Women With Previous C‑Sections Reported Lower Rates of Conception: Study
A study has found cesarean deliveries result in lower rates of subsequent conception as compared to vaginal births.
Cesarean deliveries are surgical procedures in which the fetus is delivered through an incision in the mother’s abdomen and uterus. They are necessary in case of specific pregnancy and delivery complications, especially when a baby needs to be delivered urgently.
In the current study, published in JAMA Network Open, researchers found a C-section delivery was associated with a 15% lower likelihood of a subsequent conception. For the study, they followed 2,021 women who had delivered their first babies, both vaginally and via C-sections. The women also reported the number of times they had unprotected sex in the three years following their first delivery. Keeping factors such as maternal age, previous infertility, prior miscarriage and other variables in mind, researchers found that a C-section delivery was associated with a lower rate of conception. According to lead author, Kristen H. Kjerulff, a professor of public health at Pennsylvania State University, this could be due to factors such as scarring of the inside of the uterus, making implantation difficult, and ensuing low-grade infection during the surgery.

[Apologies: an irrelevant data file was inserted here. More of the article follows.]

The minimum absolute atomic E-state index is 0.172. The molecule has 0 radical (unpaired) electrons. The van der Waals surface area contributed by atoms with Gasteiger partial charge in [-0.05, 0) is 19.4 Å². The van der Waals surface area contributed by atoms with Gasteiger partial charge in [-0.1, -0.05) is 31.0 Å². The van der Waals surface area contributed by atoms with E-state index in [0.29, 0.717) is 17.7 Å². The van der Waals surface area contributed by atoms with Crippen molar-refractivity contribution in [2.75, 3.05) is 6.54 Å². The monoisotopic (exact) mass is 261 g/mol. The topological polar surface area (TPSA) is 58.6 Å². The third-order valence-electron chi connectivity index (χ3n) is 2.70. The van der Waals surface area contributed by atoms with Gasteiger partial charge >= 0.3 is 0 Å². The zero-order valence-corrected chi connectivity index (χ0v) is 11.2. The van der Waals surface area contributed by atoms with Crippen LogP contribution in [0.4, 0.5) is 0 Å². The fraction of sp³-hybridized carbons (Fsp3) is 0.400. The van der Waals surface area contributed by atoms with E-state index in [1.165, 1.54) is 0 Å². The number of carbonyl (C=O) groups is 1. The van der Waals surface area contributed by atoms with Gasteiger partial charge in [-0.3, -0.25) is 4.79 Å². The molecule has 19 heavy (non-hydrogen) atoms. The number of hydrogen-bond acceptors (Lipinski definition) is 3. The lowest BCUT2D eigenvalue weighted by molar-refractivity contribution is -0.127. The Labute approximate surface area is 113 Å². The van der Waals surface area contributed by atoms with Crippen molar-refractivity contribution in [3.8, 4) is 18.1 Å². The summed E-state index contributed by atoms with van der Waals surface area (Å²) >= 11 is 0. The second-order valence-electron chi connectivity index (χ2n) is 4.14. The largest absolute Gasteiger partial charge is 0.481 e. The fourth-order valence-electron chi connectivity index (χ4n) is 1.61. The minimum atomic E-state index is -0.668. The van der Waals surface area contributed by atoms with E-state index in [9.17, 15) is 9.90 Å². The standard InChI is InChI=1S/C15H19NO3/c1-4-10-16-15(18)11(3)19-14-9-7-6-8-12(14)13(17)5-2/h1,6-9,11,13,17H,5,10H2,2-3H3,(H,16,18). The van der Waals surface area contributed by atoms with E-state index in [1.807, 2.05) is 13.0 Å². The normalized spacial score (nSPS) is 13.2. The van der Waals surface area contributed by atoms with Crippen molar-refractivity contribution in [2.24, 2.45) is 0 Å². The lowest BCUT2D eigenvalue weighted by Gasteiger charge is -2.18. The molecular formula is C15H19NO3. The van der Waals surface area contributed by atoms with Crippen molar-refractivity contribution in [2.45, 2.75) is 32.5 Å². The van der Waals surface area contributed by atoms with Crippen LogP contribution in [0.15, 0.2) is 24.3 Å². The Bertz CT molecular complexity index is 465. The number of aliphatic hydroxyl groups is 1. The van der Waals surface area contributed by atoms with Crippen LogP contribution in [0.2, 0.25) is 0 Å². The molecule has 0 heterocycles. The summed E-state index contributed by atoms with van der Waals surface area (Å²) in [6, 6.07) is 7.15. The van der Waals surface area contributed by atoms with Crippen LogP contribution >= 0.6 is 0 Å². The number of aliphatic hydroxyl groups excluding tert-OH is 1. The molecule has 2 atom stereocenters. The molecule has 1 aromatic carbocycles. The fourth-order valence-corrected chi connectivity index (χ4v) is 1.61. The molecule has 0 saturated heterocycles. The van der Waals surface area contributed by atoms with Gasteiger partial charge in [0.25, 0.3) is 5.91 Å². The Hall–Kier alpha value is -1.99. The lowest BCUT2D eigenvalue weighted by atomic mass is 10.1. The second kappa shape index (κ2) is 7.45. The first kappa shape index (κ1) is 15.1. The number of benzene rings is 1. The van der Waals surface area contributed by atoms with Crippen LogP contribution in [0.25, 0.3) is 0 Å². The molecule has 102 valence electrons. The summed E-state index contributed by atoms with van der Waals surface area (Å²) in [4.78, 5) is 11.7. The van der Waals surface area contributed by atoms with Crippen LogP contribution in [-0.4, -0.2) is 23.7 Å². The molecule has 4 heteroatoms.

“In recent years it has been reported that some women develop a defect at the site of the cesarean incision (referred to as isthmocele or niche) that may increase risk of subsequent infertility,” said Kjerulff in the study.
Although the study has limitations, such as the fact that most of the data was based on self-reports, which can some times be unreliable. Also, the women were of similar, relatively high socioeconomic status, and researchers can’t tell yet how the findings will be applicable women from different economic strata who have undergone C-section procedures.
A deeper understanding of the impact of C sections on conception is particularly important in the context of elective surgeries, which are reported to be rising recently in India.
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According to a study, led by researchers Christophe Guilmoto and Alexandre Dumont from Institute of Research for Development, between 2010 and 2016, the rate of C-sections in India was 17.2% — an estimated 4.38 million Cesarean births per year — which is almost twice the global average and far beyond the benchmark of 10% to 15% advised as necessary by the World Health Organization (WHO). According to a more recent 2019 report, in the last decade, there has been a 400% jump in the number of C-section deliveries in private hospitals and 300% in India’s public hospitals.
Elective C-sections are controversial in India. They have become a popular choice for patients and their families as a means to ensure a child is born on an auspicious date or a particular time; others cite cosmetic reasons for choosing a C-section over vaginal birth. Still others perceive a C-section as less risky than a vaginal birth, The Swaddle reported earlier. However, there is also a reported perception that obstetricians push for C-sections because of convenience and the higher revenue that comes with performing surgeries.